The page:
You can receive up to $50,000 to fund your healthcare innovation

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By David Stoller

It is no secret that the world’s population is getting older. According to Statistics Canada, seniors are projected to outnumber children by 2017 – a never before reached milestone for Canada.  As the population ages, governments are struggling to balance the needs of the current generation of seniors, in addition to the demands of the up-and-coming senior’s generation and the impact of rising health care costs.  According to the Conference Board of Canada, by 2026 an estimated 2.4 million Canadians aged 65 years and older will need continuing care – a 71 per cent increase since 2011.

As older adults age, it is understandable that they will want to maintain their ability to live independently, despite having healthcare conditions that need to be monitored by family members and clinicians.  This situation creates an opportunity for innovative solutions that provide older adults with the ability to maintain their independence while remaining connected to their healthcare providers and caregivers.

The Centre for Aging + Brain Health Innovation

Enter the Centre for Aging + Brain Health Innovation (CABHI).  Established in 2015 CABHI is the result of the largest investment in aging and brain health in Canadian history, with a total investment of approximately $123.5 million (CAD) from key funding groups, including: The Government of Canada’s Public Health Agency of Canada; the Government of Ontario’s Ministry of Research, Innovation and Science; the Baycrest Foundation; and other health system partners.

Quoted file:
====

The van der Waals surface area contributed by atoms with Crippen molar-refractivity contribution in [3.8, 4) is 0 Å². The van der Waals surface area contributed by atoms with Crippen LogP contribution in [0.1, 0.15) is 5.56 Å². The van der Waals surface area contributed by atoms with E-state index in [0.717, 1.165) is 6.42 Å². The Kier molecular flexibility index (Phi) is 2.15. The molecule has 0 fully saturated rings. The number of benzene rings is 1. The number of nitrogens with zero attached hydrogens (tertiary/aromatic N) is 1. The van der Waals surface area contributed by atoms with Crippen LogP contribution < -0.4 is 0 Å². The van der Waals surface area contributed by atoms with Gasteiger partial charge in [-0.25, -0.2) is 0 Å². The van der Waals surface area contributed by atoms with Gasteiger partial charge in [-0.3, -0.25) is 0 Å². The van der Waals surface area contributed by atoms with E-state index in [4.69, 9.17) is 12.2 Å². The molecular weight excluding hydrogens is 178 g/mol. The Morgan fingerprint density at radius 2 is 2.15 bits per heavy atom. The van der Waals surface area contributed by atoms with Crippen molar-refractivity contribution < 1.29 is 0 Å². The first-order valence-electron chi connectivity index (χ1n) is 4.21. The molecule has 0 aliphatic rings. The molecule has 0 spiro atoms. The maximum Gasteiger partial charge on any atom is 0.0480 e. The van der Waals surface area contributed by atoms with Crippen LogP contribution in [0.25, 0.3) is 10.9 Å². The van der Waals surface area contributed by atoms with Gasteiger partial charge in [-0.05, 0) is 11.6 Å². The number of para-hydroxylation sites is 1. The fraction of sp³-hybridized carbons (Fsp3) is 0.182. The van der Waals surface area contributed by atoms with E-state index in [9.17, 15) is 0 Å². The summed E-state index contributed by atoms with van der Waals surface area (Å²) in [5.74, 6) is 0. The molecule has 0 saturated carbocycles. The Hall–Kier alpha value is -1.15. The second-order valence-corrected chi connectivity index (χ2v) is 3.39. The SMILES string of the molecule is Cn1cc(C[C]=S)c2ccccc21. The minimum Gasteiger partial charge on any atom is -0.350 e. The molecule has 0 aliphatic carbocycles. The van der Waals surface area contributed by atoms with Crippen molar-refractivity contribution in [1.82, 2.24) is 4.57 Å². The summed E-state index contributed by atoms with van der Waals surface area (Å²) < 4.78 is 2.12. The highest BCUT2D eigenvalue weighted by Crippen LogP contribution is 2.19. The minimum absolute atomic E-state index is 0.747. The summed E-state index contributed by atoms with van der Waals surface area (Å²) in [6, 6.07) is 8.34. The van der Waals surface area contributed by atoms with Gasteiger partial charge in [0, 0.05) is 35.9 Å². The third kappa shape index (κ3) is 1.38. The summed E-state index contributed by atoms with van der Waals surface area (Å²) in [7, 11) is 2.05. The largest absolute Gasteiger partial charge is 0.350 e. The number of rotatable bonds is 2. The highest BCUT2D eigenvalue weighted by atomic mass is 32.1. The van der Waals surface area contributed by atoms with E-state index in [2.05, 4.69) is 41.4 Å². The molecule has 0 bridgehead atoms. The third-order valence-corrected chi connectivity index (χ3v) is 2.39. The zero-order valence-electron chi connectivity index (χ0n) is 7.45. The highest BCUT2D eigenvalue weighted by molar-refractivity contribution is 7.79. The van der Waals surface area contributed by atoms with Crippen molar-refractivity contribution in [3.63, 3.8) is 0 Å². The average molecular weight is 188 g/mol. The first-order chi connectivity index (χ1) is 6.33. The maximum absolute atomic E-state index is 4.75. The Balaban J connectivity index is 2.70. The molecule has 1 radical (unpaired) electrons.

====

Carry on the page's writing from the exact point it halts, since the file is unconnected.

CABHI represents a unique collaboration of more than forty leading industry, academic, public sector and not-for-profit partners who are focused on bringing innovative products and solutions to the senior’s healthcare space.

CABHI’s objective is to ease the burden of an aging population by supporting the development of innovations that will allow older adults to age more comfortably in the setting of their choice.  In addition, these new innovations are also meant to support the efforts of healthcare workers and family members who often encounter the challenges of caring for older adults suffering from cognitive decline.

The Spark Program

Healthcare workers, particularly those who operate at the point-of-care, are often well-suited to contribute to the innovation process because they are the ones who witness many aging related challenges every day.  Point-of-care practitioners bear witness to the loss of independence that can accompany cognitive decline as older adults age, which is reflected through an individual’s inability to perform basic daily tasks, the development of responsive behaviours that make people more difficult to care for, or the development of social isolation.

CABHI recognizes that the exposure point-of-care workers have to aging and brain health issues enables them to develop some of the most impactful health care innovations that address leading challenges for  today’s aging adults, and the caregivers who support them.  As a result, CABHI introduced the Spark Program in 2016, which offers up to $50,000 (CAD) in per project funding to support the development of early-stage innovations with the potential to drive forward solutions in the field of aging and brain health.   The innovations supported through the Spark Program have been conceptualized by point-of-care staff and/or service delivery staff involved with health care delivery for older adults – precisely those individuals who have great ideas but need help moving them from the idea stage into working prototypes for testing and validation.

September 2016 marked the first iteration of Spark, and CABHI will be accepting applications for the next Spark Program from Septemerb 14 – 28, 2017.

Below are some of the innovations currently being funded thanks to Spark funding by CABHI.

Dementia Talk App